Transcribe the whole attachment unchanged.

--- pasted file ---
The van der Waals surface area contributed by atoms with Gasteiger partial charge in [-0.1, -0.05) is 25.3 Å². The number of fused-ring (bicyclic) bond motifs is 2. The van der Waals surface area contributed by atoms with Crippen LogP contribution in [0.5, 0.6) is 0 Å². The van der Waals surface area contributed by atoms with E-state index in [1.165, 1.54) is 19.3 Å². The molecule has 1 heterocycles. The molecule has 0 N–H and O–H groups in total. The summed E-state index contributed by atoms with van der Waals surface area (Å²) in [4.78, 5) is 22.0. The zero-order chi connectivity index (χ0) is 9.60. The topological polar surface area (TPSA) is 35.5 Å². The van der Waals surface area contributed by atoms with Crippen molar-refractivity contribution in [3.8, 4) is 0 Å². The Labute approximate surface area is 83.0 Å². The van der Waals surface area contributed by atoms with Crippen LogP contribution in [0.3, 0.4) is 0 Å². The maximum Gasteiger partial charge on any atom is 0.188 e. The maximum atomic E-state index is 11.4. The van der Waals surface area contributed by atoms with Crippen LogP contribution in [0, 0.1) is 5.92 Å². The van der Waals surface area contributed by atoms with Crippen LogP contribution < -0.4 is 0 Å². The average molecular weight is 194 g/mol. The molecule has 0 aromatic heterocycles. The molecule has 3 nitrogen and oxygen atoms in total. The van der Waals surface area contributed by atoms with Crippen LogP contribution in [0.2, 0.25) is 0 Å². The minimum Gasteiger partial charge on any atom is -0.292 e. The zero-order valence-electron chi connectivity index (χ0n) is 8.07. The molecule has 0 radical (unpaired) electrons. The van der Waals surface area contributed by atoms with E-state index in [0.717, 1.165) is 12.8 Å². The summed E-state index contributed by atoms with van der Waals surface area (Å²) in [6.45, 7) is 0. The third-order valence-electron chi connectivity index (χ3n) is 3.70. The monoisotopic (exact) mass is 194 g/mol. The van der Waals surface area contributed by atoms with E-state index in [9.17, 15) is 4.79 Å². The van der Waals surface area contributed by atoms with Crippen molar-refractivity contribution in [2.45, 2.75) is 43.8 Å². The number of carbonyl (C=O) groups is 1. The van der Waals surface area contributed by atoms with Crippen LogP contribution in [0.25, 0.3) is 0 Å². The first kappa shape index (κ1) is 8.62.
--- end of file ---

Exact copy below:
The van der Waals surface area contributed by atoms with Gasteiger partial charge in [-0.1, -0.05) is 25.3 Å². The number of fused-ring (bicyclic) bond motifs is 2. The van der Waals surface area contributed by atoms with Crippen LogP contribution in [0.5, 0.6) is 0 Å². The van der Waals surface area contributed by atoms with E-state index in [1.165, 1.54) is 19.3 Å². The molecule has 1 heterocycles. The molecule has 0 N–H and O–H groups in total. The summed E-state index contributed by atoms with van der Waals surface area (Å²) in [4.78, 5) is 22.0. The zero-order chi connectivity index (χ0) is 9.60. The topological polar surface area (TPSA) is 35.5 Å². The van der Waals surface area contributed by atoms with Crippen molar-refractivity contribution in [3.8, 4) is 0 Å². The Labute approximate surface area is 83.0 Å². The van der Waals surface area contributed by atoms with Crippen LogP contribution in [0.3, 0.4) is 0 Å². The maximum Gasteiger partial charge on any atom is 0.188 e. The maximum atomic E-state index is 11.4. The van der Waals surface area contributed by atoms with Crippen LogP contribution in [0, 0.1) is 5.92 Å². The van der Waals surface area contributed by atoms with Crippen LogP contribution < -0.4 is 0 Å². The average molecular weight is 194 g/mol. The molecule has 0 aromatic heterocycles. The molecule has 3 nitrogen and oxygen atoms in total. The van der Waals surface area contributed by atoms with Crippen LogP contribution in [0.2, 0.25) is 0 Å². The minimum Gasteiger partial charge on any atom is -0.292 e. The zero-order valence-electron chi connectivity index (χ0n) is 8.07. The molecule has 0 radical (unpaired) electrons. The van der Waals surface area contributed by atoms with E-state index in [0.717, 1.165) is 12.8 Å². The summed E-state index contributed by atoms with van der Waals surface area (Å²) in [6.45, 7) is 0. The third-order valence-electron chi connectivity index (χ3n) is 3.70. The monoisotopic (exact) mass is 194 g/mol. The van der Waals surface area contributed by atoms with E-state index in [9.17, 15) is 4.79 Å². The van der Waals surface area contributed by atoms with Crippen molar-refractivity contribution in [2.45, 2.75) is 43.8 Å². The number of carbonyl (C=O) groups is 1. The van der Waals surface area contributed by atoms with Crippen LogP contribution in [0.25, 0.3) is 0 Å². The first kappa shape index (κ1) is 8.62.